A family are fighting to get their autistic son’s bus pass back – after the council told him he was no longer eligible to travel for free. Oliver Harta, 20, from Pinner, has been told his Freedom Pass, which allowed him free use of public transport across London, has been revoked.
Oliver initially received a pass valid until 2026. In a letter, seen by the Local Democracy Reporting Service, Harrow Council said Oliver’s disability no longer qualifies him for a Freedom Pass. This was despite his parents, Nik and Sheryl, providing evidence that shows he has learning difficulties.
Oliver also uses a specialist bus service to take him to the work experience, which is run by the council. Sheryl said the board insisted she provide a letter from the NHS explicitly outlining Oliver’s condition.
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She argued the council shouldn’t make things harder for her family and suggested going the medical route would be ‘a waste of a doctor’s time’ when they have ‘much more important things to deal with “. Sheryl told My London: ‘My son is almost 21 and he is studying maths and English at beginner level. He has no GCSE, he attends an honors college.
“It’s pretty obvious that his autism is impairing his social interactions. I really don’t understand that and it’s quite upsetting for us. How can the board just move the goal posts and say ‘having autism isn’t enough anymore? “?”
She explained how she told Oliver he might have to use a bank card to travel on the bus, which confused him as it was a break from his usual routine. Sheryl said: “It was very loud and made him a little nervous because it’s something he’s not used to. He kept asking ‘why?’ and saying “I’ve never had to do this before”.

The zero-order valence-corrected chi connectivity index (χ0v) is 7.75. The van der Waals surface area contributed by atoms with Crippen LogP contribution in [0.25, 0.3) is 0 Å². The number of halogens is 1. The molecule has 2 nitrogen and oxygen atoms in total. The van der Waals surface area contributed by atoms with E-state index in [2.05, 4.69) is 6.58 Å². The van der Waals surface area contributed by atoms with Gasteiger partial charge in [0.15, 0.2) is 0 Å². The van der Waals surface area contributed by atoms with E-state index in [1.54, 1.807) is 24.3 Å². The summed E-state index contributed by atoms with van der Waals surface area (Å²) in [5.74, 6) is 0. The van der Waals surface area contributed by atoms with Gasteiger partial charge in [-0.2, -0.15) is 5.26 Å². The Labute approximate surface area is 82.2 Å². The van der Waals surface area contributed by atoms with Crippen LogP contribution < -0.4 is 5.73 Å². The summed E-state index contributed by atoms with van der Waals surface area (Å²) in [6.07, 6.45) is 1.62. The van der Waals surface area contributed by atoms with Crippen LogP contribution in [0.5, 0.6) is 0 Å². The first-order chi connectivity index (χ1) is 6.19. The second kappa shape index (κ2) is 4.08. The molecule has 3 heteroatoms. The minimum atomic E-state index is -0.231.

Sheryl was in touch with the council, who put her in touch with a private company that runs the Freedom Pass apps in Harrow. She said the people making these decisions aren’t aware of the specific circumstances that affect each candidate and she believes they’re using a one-size-fits-all checklist.
She added: ‘I submitted heaps of information, including his education and healthcare plan, but they don’t want to know. They say we need to have that specific piece of paper and it could take up to a year – it wastes valuable time.
“That’s absolute nonsense.” Sheryl said the council made it harder for her family in a situation where, if needed, they would need to receive more support.
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She said, “It’s really obstructive. It’s not the easiest thing to have a child with learning difficulties and then you have to go through things like that. Oliver cannot travel alone, so we have to pay to accompany him.
“Now they ask us to pay extra. When you go to the cinema, they accept a carer card so that someone can come with you for free.
“I don’t know what’s different with Harrow Council.” Harrow Council explained that the guidelines are set by the independent assessor, who determines who is eligible for a Freedom Pass based on disability types.
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A council spokesperson said: ‘We cannot comment on individual cases. Concessions are reviewed every three years to ensure that the applicant continues to meet the criteria.
“As per national guidelines, we can only rely on what the Independent Assessor sends us. Applicants have the right to appeal this decision.”
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This notice was published: 2022-04-03 07:15:15